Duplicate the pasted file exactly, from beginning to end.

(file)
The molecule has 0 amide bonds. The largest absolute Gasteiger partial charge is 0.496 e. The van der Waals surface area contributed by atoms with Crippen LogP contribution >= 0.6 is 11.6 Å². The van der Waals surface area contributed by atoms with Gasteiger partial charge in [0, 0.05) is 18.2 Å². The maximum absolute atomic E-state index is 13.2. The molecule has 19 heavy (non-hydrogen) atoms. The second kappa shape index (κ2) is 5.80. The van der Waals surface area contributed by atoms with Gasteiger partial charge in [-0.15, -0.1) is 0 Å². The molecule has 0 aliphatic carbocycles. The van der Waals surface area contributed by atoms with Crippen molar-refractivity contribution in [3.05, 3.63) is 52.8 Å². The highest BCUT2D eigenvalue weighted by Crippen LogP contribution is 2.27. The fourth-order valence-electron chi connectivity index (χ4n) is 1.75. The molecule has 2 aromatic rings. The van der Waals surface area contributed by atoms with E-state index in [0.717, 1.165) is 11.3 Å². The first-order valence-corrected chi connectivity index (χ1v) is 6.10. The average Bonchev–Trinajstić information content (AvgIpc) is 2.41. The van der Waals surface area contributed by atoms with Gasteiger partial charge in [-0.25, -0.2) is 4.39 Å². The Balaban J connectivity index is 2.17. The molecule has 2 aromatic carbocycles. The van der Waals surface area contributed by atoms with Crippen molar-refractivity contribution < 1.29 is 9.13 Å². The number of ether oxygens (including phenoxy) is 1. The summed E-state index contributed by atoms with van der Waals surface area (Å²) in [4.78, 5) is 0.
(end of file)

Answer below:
The molecule has 0 amide bonds. The largest absolute Gasteiger partial charge is 0.496 e. The van der Waals surface area contributed by atoms with Crippen LogP contribution >= 0.6 is 11.6 Å². The van der Waals surface area contributed by atoms with Gasteiger partial charge in [0, 0.05) is 18.2 Å². The maximum absolute atomic E-state index is 13.2. The molecule has 19 heavy (non-hydrogen) atoms. The second kappa shape index (κ2) is 5.80. The van der Waals surface area contributed by atoms with Gasteiger partial charge in [-0.15, -0.1) is 0 Å². The molecule has 0 aliphatic carbocycles. The van der Waals surface area contributed by atoms with Crippen molar-refractivity contribution in [3.05, 3.63) is 52.8 Å². The highest BCUT2D eigenvalue weighted by Crippen LogP contribution is 2.27. The fourth-order valence-electron chi connectivity index (χ4n) is 1.75. The molecule has 2 aromatic rings. The van der Waals surface area contributed by atoms with E-state index in [0.717, 1.165) is 11.3 Å². The first-order valence-corrected chi connectivity index (χ1v) is 6.10. The average Bonchev–Trinajstić information content (AvgIpc) is 2.41. The van der Waals surface area contributed by atoms with Gasteiger partial charge in [-0.25, -0.2) is 4.39 Å². The Balaban J connectivity index is 2.17. The molecule has 2 aromatic carbocycles. The van der Waals surface area contributed by atoms with Crippen molar-refractivity contribution < 1.29 is 9.13 Å². The number of ether oxygens (including phenoxy) is 1. The summed E-state index contributed by atoms with van der Waals surface area (Å²) in [4.78, 5) is 0.